An exhibition in Slovakia highlights communities displaced by governmental greed in the name of progress. These include Norway’s Sámi people, some of whose songs are reminiscent of the African American hymns. Mia Imani Harrison writes about the communities portrayed in the show and how renewing memory can create alternative relationships to our archives.
Lucia Nimcová, Starina, 2019. Photo: Adam Šakový.
By Mia Imani Harrison 3. July 2019
“Wade in the Water”
I almost walked passed it. My thoughts were dripping down my temples clouding my consciousness, which was left resting on top of my glistening skin. Tranzit – a gallery disguised as a street-corner fashion atelier – became a safe haven from an inescapable heat and a portal into heritages I was unfamiliar with. Sunlight burst into the space, ultra white walls reflecting light back into my slow adjusting eyes: Different situations require longer acclimation periods. The asphalt-colored floor grounded my thoughts.
Liquid Horizons, an exhibition curated by Rado Ištok, highlights communities who are byproducts of resettlement due to the construction of large-scale dams over the past five decades. Dams, technological signs of modernity, have disproportionally displaced ethnic minorities throughout history. The show features the work of six artists from across the globe and Eastern Europe who have investigated how to retain or unearth their personal or another community’s collective narrative by dissolving the linear confines of the past, present, and future.
Archive. Decolonization. Heritage. Three keywords that are at the helm of social justice-driven conversations, especially within the arts sector where self-reflection is a frequent practice. People are seeking to understand who they are and where they’re going based on the truths they inherited from their experiences, families, and society. Some seek answers on Ancestry.com and 23andMe.com, where genes can be traced. But data is nothing without the context. What do you do when parts of your history were altered, destroyed, or erased?
Ali Cherri, Plot For A Possible Resurrection II, 2019. Photo: Adam Šakový.
As an African American woman, I am constantly confronted with the convoluted nature of my lineage — knowing that I will never be able to return to where they came from. Being African American means our essence lives in transit and movement as our history is rooted in being uprooted, severed, disassociated, and dislocated from our truth. These facts drew me to two particular works within the show that helped me learn how different communities self-articulate and how my experience could participate in this curated exchange.
“Wade in the water, children”
Ten wooden squares with black-and-white photographs of rural lifestyles frozen on their surfaces, from Lucia Nimcová’s photographic installation Starina (2019), greeted me in the space. Four nails held each of these distant realities in place, as they come from a town that only exists within the images and Nimcová’s memories. Each image serves as a cultural time portal – an introduction that invites the audience to reimagine moments before, during, and after the Starina reservoir was built in the 1980s. This is done through a mixture of governmental images, their accompanying documents, and family-owned images.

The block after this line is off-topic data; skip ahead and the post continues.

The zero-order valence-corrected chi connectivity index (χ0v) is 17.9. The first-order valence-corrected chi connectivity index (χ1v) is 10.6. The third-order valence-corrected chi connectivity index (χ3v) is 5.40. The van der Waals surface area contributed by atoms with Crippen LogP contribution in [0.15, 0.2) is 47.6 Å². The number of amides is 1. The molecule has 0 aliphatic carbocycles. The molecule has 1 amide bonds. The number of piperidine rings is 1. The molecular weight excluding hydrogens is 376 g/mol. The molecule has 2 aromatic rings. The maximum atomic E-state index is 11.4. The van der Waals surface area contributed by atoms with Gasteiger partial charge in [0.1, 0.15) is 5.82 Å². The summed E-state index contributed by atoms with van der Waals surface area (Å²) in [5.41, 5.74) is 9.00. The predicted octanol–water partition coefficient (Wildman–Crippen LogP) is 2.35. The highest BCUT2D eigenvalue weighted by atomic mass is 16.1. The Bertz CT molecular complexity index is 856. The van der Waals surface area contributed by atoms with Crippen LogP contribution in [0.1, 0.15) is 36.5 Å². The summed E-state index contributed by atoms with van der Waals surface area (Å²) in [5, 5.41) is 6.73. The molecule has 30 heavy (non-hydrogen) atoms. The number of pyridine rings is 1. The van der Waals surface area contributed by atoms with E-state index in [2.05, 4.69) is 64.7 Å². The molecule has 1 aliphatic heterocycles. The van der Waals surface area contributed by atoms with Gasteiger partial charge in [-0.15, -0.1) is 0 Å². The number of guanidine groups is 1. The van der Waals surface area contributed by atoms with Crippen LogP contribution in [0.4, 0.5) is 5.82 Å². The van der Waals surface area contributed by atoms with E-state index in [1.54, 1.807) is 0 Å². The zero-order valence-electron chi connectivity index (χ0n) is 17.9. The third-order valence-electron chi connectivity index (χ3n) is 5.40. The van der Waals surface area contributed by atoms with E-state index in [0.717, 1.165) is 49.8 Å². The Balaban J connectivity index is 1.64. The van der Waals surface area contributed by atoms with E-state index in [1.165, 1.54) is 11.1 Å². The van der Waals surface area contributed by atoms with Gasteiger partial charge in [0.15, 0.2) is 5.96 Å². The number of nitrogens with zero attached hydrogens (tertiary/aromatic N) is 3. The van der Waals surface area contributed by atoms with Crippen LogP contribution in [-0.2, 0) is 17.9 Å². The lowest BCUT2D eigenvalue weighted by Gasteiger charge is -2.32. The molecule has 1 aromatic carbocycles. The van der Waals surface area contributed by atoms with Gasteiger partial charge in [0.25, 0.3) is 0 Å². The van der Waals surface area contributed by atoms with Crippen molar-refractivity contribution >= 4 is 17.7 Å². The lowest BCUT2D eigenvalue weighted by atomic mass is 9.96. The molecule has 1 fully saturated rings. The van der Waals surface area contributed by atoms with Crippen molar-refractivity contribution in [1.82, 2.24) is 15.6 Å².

In one portrait, with a scarf tied in one lax loop under her neck, an older woman gazes into the camera with a slight smile. Her foot lightly rests on an uneven beam of wood – life’s teeter totter. In institutional archives, she would be left out, her significance only warranted if she was part of a certain social class. How many narratives get left outside of the collective memory when images, records, and other artifacts are destroyed, in this case submerged under water? Are there alternative ways to reactivate events?
Elle Márjá Eira & Mai-Lis Eira, The Sámi Have Rights, 2018. Photo: Adam Šakový.
“God’s gonna trouble the water”
Starina and Elle Marjá Eira and Mai-Lis Eira’s project The Sámi Has Rights (2019) suggest that we look to oratory traditions like singing, which are not only used to pass down heritage but to uplift spirits and share insider information. Songs that heal, sounds that sound beautiful but carry the trauma – frequency clearing the hardship. Each uttering and breathing a different way of being into reality. Answering questions that don’t only appear in their film, 6 February 1981 but arise during any displacement:
How will we manage there?
Where will we go?
What kind of place will it be?
What if it’s not welcoming?
“The lord is with us. We begin our travel. Bless our travel.” This travel psalm was sung as the Sámi people of Sámpmi, Norway, were on their way to meet with the Norwegian prime minister to protest the construction of a dam in 1981. This gesture reminded me of the African American hymns which helped slaves survive and find the strength to face another day. A song like Wade in the Water held a dual meaning, as it was used by Harriet Tubman in the Underground Railroad to warn slaves to travel through water to throw off the bloodhounds sniffing their trails.
The concept of choosing to submerge yourself to cleanse, to renew a memory, is what the works in the exhibition conveyed well. Histories are made visible again, allowing them to be retold, challenged, and discussed. Unearthing the past, we can dive deeper into the different potentials of being. Collapsing the linear model of memory (past, present, future) can help us create alternative relationships to our archives.
Liquid Horizons is at tranzit, Bratislava, Slovakia until 7 July 2019.
Mia Imani Harrison is an artist and writer currently based in Berlin.